Tuesday, November 28, 2006


The most recent issue of The New Yorker, the "cartoon issue," has a two-page strip by Roz Chast on her encounter with Japanese-language manga, which is reproduced here (via Dirk Deppey. It's not particularly insightful, but it's an amusing portrayal of the disorientation people who are only familiar with Western visual and storytelling conventions may feel when encountering manga for the first time. Though Chast presents herself as completely mystified, she evidently did some research. The kana displayed are accurate, as are the kanji for "book store"; and Tohru, and Yuki's mouse form, are clearly recognizable in the first manga she looks at (though she's taken the artistic license of drawing the interior art in color).

Chast devotes the most attention to one manga, which she indentifies as "Step Up Love Story" and describes as "like a children's comic book, a sex manual from the fifties, and a raunchy movie all mashed up together." This manga actually exists, though its title isn't "Step Up Love Story." While those words are displayed prominently on the cover (in English), the actual title is Futari Etchi (sometimes romanized Futari Ecchi), which might be translated as "Two-person Sex" or "Sex for Two". And as with Fruits Basket, the characters are recognizable from Chast's drawings. In fact, you can even tell from her drawing of the cover which volume she's looking at: it's volume 32, the most recent one out so far. And the Engrish blurb on Chast's cover is also on the real cover, though again Chast has taken artistic license in making it a lot larger than it actually is. I own volume 5, which has a different English blurb: "Are you as sexually able as you'd like to be? This comic is high quality 'love' fiction. The effects of this comic are both amazing and permanent. Thank you, everyone".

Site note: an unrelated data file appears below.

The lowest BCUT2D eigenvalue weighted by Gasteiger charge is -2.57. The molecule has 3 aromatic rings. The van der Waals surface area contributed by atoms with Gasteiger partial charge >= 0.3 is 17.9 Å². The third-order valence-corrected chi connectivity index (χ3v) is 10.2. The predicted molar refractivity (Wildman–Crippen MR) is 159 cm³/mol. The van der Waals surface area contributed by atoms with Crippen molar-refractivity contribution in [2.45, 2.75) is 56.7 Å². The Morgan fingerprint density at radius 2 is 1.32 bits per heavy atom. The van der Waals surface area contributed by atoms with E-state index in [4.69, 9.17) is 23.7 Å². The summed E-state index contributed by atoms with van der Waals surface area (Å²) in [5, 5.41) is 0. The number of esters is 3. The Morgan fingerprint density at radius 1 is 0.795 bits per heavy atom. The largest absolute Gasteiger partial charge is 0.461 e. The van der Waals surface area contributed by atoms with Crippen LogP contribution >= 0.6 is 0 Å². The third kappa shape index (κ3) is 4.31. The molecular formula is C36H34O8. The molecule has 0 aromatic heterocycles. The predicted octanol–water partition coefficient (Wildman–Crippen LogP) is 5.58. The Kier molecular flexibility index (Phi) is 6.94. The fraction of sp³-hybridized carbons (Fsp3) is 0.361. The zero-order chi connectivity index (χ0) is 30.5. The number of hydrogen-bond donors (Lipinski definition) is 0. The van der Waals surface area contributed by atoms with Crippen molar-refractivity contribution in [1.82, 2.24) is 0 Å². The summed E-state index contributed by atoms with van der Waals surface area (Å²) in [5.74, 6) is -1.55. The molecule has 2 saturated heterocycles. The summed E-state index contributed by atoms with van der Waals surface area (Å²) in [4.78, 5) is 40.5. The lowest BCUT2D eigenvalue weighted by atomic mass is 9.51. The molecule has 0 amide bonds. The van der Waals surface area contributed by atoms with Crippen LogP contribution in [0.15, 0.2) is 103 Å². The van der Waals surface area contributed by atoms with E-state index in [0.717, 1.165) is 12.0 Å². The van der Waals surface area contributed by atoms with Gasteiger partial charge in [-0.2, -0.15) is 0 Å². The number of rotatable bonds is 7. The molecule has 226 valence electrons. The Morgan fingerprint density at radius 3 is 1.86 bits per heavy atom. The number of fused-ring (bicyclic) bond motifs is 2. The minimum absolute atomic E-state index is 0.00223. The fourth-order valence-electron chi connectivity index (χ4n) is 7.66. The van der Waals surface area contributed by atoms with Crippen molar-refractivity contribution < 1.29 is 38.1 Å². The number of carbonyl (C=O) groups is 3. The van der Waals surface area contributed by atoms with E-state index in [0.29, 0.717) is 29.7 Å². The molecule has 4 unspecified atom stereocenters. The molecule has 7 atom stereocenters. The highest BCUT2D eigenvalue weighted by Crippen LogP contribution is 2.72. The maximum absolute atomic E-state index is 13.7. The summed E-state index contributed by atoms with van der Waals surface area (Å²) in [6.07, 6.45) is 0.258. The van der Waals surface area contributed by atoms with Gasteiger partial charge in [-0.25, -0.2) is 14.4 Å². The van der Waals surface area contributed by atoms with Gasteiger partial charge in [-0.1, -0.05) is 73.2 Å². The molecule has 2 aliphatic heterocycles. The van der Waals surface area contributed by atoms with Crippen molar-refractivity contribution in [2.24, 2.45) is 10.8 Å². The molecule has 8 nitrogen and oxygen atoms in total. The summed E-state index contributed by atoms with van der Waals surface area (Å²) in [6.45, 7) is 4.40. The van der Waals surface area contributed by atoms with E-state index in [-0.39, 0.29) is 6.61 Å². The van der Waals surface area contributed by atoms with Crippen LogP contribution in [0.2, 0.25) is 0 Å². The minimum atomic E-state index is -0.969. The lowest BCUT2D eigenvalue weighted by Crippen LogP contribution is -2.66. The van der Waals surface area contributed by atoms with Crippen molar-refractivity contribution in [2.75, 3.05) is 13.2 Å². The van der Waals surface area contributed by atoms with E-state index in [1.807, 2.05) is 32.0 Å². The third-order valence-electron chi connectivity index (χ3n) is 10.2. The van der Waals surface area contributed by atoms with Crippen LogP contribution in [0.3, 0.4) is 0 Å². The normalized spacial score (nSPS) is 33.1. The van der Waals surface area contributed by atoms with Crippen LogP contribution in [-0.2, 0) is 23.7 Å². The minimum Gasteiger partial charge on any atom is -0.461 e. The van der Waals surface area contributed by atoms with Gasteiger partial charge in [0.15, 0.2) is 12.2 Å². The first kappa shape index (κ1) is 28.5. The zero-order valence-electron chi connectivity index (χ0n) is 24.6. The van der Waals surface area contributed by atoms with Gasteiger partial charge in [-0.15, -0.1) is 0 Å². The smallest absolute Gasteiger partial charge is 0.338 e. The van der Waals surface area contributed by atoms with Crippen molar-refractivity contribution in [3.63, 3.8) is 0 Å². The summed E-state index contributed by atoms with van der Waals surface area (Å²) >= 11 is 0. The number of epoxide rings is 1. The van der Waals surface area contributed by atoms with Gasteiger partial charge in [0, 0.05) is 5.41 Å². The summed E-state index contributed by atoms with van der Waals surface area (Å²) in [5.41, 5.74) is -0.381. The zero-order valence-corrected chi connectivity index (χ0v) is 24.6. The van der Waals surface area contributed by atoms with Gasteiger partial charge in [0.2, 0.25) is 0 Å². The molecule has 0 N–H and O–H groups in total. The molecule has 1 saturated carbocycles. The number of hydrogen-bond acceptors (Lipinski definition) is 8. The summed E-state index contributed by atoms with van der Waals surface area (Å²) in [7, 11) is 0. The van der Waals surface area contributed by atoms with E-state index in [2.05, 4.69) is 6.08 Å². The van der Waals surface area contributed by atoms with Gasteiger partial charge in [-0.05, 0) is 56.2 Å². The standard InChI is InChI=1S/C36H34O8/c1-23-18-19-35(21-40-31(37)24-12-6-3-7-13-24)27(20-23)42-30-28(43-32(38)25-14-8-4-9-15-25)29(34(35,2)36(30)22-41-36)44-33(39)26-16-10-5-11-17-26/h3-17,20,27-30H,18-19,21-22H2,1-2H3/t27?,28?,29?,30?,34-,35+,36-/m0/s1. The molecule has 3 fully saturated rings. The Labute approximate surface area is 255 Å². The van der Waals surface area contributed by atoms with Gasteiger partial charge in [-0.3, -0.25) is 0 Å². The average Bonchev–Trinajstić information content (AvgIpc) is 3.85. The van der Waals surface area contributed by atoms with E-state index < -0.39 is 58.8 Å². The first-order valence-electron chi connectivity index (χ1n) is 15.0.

Futari Etchi is an erotic comedy by Katsu Aki about a couple who are virgins when they marry, and strive to improve their sex life with the help of advice -- not always accurate -- from friends and relatives. (For more details, see the Wikipedia entry and this review.) In the volume I own, there are plenty of sex scenes and nudity, but no genitals (except in a few cross-sectional diagrams): in scenes where genitals ought to be visible they're simply not drawn, leading to a couple of panels showing a character apparently performing fellatio on nothing.

The manga seems to be very popular in Japan: not only are there thirty-two volumes out so far, plus two volumes of Futari Etchi for Ladies, but the volume I own went through thirty printings in less than three years.

Only two pages?It seems to me that is to little.
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